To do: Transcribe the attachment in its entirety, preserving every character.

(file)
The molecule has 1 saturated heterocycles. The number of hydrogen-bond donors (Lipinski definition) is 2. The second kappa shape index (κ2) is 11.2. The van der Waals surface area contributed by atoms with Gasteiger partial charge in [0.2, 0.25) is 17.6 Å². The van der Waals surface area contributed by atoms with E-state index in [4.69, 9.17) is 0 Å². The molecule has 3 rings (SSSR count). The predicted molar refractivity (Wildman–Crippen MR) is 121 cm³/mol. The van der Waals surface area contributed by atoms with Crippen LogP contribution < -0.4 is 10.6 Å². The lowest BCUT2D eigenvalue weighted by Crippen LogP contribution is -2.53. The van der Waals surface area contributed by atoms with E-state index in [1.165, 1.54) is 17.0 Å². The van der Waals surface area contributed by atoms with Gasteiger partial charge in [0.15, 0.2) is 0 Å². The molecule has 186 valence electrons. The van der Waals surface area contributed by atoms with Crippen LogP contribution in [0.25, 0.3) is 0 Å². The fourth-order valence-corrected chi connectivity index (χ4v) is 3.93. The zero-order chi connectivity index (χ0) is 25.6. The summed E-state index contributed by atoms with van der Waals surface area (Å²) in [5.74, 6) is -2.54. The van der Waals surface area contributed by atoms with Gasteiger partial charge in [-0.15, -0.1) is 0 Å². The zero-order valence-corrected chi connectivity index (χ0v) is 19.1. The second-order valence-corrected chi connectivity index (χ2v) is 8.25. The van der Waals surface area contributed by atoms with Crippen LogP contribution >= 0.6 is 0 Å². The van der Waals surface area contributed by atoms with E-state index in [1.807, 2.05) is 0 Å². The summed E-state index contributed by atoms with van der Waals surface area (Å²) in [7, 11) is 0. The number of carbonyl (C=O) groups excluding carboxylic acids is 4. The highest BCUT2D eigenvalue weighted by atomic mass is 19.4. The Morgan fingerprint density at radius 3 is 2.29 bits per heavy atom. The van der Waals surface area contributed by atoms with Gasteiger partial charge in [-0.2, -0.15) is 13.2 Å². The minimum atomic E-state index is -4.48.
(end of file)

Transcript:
The molecule has 1 saturated heterocycles. The number of hydrogen-bond donors (Lipinski definition) is 2. The second kappa shape index (κ2) is 11.2. The van der Waals surface area contributed by atoms with Gasteiger partial charge in [0.2, 0.25) is 17.6 Å². The van der Waals surface area contributed by atoms with E-state index in [4.69, 9.17) is 0 Å². The molecule has 3 rings (SSSR count). The predicted molar refractivity (Wildman–Crippen MR) is 121 cm³/mol. The van der Waals surface area contributed by atoms with Crippen LogP contribution < -0.4 is 10.6 Å². The lowest BCUT2D eigenvalue weighted by Crippen LogP contribution is -2.53. The van der Waals surface area contributed by atoms with E-state index in [1.165, 1.54) is 17.0 Å². The van der Waals surface area contributed by atoms with Gasteiger partial charge in [0.15, 0.2) is 0 Å². The molecule has 186 valence electrons. The van der Waals surface area contributed by atoms with Crippen LogP contribution in [0.25, 0.3) is 0 Å². The fourth-order valence-corrected chi connectivity index (χ4v) is 3.93. The zero-order chi connectivity index (χ0) is 25.6. The summed E-state index contributed by atoms with van der Waals surface area (Å²) in [5.74, 6) is -2.54. The van der Waals surface area contributed by atoms with Gasteiger partial charge in [-0.15, -0.1) is 0 Å². The zero-order valence-corrected chi connectivity index (χ0v) is 19.1. The second-order valence-corrected chi connectivity index (χ2v) is 8.25. The van der Waals surface area contributed by atoms with Crippen LogP contribution >= 0.6 is 0 Å². The van der Waals surface area contributed by atoms with E-state index in [1.807, 2.05) is 0 Å². The summed E-state index contributed by atoms with van der Waals surface area (Å²) in [7, 11) is 0. The number of carbonyl (C=O) groups excluding carboxylic acids is 4. The highest BCUT2D eigenvalue weighted by atomic mass is 19.4. The Morgan fingerprint density at radius 3 is 2.29 bits per heavy atom. The van der Waals surface area contributed by atoms with Gasteiger partial charge in [-0.2, -0.15) is 13.2 Å². The minimum atomic E-state index is -4.48.